Local-scale invasion pathways and small founder numbers in introduced Sacramento pikeminnow (Ptychocheilus grandis)
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Given the general pattern of invasions with severe ecological consequences commonly resulting from multiple introductions of large numbers of individuals on the intercontinental scale, we explored an example of a highly successful, ecologically significant invader introduced over a short distance, possibly via minimal propagule pressure. The Sacramento pikeminnow (Ptychocheilus grandis) has been introduced to two coastal rivers in northern California where it poses a risk to threatened and endangered fishes. We assayed variation in seven microsatellite loci and one mitochondrial DNA gene to identify the source populations and estimate founder numbers for these introductions. Our analysis suggests that successful invasion of the Eel River was likely the result of a single transfer of 3–4 effective founders from nearby within the species’ native range: Clear Lake or its outflow Cache Creek. The other introduced population (Elk River), known from only seven individuals, likely represents secondary expansion from the introduced Eel River population. Our findings highlight the threat posed by close-range invaders and the ability of some fishes to rapidly invade ecologically suitable areas despite small effective founding numbers.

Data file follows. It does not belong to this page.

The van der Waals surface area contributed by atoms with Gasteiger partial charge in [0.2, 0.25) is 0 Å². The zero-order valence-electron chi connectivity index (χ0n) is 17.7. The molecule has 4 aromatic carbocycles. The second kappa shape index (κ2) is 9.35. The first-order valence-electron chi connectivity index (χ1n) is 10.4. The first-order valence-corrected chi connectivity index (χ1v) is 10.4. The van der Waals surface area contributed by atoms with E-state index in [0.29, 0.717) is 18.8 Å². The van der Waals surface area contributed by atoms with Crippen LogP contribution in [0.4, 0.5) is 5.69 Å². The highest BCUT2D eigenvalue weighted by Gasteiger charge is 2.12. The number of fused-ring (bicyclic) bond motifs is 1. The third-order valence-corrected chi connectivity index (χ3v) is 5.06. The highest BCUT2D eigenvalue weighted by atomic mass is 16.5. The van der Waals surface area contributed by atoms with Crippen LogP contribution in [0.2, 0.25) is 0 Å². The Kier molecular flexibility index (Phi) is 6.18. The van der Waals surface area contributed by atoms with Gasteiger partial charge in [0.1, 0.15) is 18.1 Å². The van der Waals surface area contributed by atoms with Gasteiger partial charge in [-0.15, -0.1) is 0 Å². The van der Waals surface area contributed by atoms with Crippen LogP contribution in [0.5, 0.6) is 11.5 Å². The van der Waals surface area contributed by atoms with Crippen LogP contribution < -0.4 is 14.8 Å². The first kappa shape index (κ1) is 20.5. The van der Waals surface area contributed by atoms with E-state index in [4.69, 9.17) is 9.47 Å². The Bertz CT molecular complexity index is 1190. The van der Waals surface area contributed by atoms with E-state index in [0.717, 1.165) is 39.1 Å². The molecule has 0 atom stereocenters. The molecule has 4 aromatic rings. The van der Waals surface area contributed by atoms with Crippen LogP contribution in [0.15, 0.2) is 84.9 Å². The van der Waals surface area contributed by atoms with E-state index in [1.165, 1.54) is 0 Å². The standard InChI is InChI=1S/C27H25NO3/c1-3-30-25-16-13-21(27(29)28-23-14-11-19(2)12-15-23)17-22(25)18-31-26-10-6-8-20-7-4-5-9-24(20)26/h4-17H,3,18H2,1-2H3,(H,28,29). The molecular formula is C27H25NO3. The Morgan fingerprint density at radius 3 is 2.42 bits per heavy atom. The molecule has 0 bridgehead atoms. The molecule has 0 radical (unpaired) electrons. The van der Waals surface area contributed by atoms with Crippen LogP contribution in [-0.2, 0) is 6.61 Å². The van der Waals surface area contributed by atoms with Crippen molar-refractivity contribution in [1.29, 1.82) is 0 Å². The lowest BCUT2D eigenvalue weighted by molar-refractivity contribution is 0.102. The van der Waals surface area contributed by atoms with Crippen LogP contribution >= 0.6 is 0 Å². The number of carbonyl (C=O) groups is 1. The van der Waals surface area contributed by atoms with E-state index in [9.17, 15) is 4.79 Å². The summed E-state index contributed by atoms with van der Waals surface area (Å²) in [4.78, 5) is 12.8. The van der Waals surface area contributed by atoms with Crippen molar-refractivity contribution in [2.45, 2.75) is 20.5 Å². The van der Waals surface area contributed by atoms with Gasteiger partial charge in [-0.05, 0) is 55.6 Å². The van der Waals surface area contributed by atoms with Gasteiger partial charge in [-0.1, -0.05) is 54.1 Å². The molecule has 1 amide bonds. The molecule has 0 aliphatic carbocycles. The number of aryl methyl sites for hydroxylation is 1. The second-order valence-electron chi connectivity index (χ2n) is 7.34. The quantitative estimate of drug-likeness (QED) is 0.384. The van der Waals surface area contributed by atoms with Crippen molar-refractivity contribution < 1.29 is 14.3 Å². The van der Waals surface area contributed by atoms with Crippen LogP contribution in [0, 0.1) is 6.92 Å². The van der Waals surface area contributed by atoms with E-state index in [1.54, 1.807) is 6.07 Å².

KeywordsInvasion genetics Effective founder number Genetic diversity Exotic species Sacramento pikeminnow Ptychocheilus grandis
We thank the following individuals for help with field collections: Tom Kisanuki, U.S. Fish and Wildlife Service, Bill Poytress, U. S. Fish and Wildlife Service, Shawn Chase, Sonoma County Water Agency, and Rob and Daniel Gross provided invaluable assistance in providing tissue sample. Thanks to Rosemary Records for drafting Fig. 1.
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